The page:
I’ll be watching Mr. Trump’s administration closely.  I know that many of my #woke and #empowered peers will be too.  In fact, I hope we all apply for jobs at the White House, ready to buck the establishment there so that it favors equity.  In the meantime, we gon’ be alright ya’ll.  We gon’ be alright.

Coolikan Podcast #7 – Jesus and Justice

In 1963, Preacher and Civil Rights leader Dr. Martin Luther King Junior penned the “Letter from a Birmingham Jail,” in which he admonished fellow clergy for their silence and reactions to nonviolent civil rights protest. In recent weeks men and women across the U.S. have engaged in civil unrest to protest police brutality and criminal (in)justices.

We at Coolikan see these events as opportunities for the Church to be the light and to unite and speak out against injustice.  Instead, we, like Dr. King, notice the silence.  We sense the need for greater solidarity in the Body of Christ concerning the plight of humanity and specifically racial inequity.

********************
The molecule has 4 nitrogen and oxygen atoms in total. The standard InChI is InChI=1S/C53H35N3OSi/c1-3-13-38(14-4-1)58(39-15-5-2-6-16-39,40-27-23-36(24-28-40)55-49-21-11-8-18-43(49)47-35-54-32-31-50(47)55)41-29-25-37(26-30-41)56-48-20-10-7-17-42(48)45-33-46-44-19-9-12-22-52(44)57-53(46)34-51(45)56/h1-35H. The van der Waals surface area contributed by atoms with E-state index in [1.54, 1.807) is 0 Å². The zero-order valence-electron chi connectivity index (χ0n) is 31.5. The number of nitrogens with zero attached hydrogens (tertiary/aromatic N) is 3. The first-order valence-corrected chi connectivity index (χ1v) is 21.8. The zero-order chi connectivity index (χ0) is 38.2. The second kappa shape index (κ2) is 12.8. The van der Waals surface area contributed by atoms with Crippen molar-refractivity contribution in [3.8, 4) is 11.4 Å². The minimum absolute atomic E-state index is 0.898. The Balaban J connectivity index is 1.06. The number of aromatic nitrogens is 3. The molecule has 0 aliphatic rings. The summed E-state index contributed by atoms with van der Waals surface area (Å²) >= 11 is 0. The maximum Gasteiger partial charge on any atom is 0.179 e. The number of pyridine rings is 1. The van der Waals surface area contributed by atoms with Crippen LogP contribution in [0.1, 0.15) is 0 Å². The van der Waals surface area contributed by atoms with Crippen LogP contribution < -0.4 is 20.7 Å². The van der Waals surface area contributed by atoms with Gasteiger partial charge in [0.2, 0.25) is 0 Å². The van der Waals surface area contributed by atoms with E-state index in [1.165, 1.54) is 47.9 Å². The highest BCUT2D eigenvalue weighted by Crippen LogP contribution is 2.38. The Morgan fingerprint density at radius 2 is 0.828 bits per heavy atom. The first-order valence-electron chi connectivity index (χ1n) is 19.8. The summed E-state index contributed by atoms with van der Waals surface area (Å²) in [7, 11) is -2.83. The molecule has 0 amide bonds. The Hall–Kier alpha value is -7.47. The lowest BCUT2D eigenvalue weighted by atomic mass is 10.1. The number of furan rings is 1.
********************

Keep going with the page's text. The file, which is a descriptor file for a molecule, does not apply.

Jesus and justice.  Are these two mutually exclusive? If not, how can we embody the essence of Christ and principle of justice in our lives?

Thanks for listening!

 

**Honorable Mentions **

Embrace Healing Petition for Truth, Healing and Reconciliation – Sign Here

Site highlighting the protests around the U.S – Urban Cusp

Tim Wise – White Like Me Film  –  website: http://www.timwise.org

Blindspots: The Hidden Bias of Good People Link

Article on the need for the Church to come together – A Call to Arms